The South African journalist R. W. Johnson, who The Economist memorably described as “a romantic contrarian liberal”, is no monarchist. Reviewing Tom Nairn’s The Enchanted Glass: Britain and its Monarchy for the LRB in 1988, he skewered a particular kind of fatuousness exhibited by those who meet royalty:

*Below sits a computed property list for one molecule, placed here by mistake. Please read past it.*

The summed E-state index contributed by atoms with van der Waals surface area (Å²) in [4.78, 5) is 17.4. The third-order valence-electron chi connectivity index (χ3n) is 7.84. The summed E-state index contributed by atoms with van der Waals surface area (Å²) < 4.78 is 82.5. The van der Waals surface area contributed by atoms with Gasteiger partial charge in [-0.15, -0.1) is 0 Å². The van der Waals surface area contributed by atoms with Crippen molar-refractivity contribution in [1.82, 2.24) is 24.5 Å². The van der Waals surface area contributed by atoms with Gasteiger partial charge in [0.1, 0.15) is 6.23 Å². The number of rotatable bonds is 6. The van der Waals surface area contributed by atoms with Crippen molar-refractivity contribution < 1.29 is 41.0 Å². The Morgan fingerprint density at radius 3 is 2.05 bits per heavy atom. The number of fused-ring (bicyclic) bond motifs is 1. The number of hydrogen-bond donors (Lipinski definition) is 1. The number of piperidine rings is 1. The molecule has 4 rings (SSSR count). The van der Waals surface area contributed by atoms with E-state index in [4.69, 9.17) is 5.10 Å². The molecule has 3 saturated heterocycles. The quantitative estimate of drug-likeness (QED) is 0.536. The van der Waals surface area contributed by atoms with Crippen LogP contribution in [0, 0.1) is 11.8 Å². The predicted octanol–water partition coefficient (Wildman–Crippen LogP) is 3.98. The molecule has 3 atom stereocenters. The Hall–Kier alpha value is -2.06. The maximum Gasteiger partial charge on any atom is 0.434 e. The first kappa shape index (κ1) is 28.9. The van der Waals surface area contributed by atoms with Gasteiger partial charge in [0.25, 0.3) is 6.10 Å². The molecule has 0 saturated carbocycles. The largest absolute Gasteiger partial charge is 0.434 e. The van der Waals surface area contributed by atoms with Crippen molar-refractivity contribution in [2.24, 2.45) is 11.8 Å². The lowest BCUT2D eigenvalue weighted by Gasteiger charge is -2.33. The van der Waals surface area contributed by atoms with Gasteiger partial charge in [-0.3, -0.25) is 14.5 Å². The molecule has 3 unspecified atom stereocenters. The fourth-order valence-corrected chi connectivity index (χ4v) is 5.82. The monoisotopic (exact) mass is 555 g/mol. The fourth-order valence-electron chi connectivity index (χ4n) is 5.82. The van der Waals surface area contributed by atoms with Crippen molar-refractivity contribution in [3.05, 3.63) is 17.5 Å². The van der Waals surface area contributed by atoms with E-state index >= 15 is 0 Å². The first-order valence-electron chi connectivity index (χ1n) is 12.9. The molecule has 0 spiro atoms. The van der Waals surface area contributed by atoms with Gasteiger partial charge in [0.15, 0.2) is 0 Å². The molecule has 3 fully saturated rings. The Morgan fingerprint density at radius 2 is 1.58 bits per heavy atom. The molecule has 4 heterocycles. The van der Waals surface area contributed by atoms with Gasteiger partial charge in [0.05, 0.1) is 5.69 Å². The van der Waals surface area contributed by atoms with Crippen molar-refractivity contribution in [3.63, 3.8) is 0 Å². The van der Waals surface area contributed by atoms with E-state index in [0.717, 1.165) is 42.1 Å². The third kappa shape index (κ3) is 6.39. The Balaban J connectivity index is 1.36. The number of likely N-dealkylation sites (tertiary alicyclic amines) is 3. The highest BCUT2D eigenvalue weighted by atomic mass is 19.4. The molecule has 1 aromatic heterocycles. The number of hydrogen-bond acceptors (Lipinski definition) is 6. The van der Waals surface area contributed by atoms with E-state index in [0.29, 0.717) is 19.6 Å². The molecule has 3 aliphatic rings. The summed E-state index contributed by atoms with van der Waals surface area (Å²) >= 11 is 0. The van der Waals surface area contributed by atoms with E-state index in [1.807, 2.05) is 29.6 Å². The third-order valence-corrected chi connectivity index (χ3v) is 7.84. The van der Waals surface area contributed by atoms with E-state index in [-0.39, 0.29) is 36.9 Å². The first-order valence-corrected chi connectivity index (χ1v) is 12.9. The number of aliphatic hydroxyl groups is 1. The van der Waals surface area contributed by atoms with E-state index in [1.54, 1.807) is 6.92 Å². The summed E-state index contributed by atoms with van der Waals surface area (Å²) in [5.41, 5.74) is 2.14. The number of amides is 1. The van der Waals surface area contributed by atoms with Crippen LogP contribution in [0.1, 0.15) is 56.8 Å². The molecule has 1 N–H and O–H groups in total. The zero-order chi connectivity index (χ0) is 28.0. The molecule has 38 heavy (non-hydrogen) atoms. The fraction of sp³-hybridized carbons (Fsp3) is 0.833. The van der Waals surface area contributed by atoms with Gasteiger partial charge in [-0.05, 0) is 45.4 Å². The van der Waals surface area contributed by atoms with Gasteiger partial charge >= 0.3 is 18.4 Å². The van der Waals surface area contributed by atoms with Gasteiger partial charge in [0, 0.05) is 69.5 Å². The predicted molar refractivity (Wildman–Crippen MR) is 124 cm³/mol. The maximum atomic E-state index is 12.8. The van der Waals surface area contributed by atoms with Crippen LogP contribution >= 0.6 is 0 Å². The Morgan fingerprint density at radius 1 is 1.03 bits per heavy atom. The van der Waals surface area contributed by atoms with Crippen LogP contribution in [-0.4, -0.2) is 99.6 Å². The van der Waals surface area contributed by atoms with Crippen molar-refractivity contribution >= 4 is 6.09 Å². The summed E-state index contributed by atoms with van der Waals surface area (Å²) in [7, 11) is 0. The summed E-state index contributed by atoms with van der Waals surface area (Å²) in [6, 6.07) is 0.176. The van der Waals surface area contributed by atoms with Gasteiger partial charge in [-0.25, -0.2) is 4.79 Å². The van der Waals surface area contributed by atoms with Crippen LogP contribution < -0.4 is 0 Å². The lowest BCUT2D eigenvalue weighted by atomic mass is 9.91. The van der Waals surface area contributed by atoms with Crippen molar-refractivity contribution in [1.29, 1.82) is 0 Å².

“Similarly, Nairn catches Kinnock at the Andy-Fergie wedding delightedly telling the media about how Fergie had smiled and ‘that smile was worth all the rest of it!’ Or Ken Livingstone, after a brief handshake with the Queen: ‘I have always thought that the Queen is a very nice person indeed. Today confirmed that view.’ As Nairn points out, our Ken ‘had no basis whatever for this observation in the normal sense of the words’. We see this phenomenon all the time, even from the leaders of the Left. People are so overcome with pleasure at meeting a royal personage that they seek to rationalise this ecstasy by investing the said royal with impressive human qualities, often appearing to claim knowledge of the royal which they cannot possibly have. Again, monarchy makes them lie. And hence the phenomenon of the Royal Joke during which people fall about in near-hysteria when Philip or Charles say something like: ‘If it rains today we could all get wet!’ People then queue up to tell the TV camera about ‘the Prince’s wonderful sense of humour’. More lies, always more lies. The cultural compulsion is truly strong.”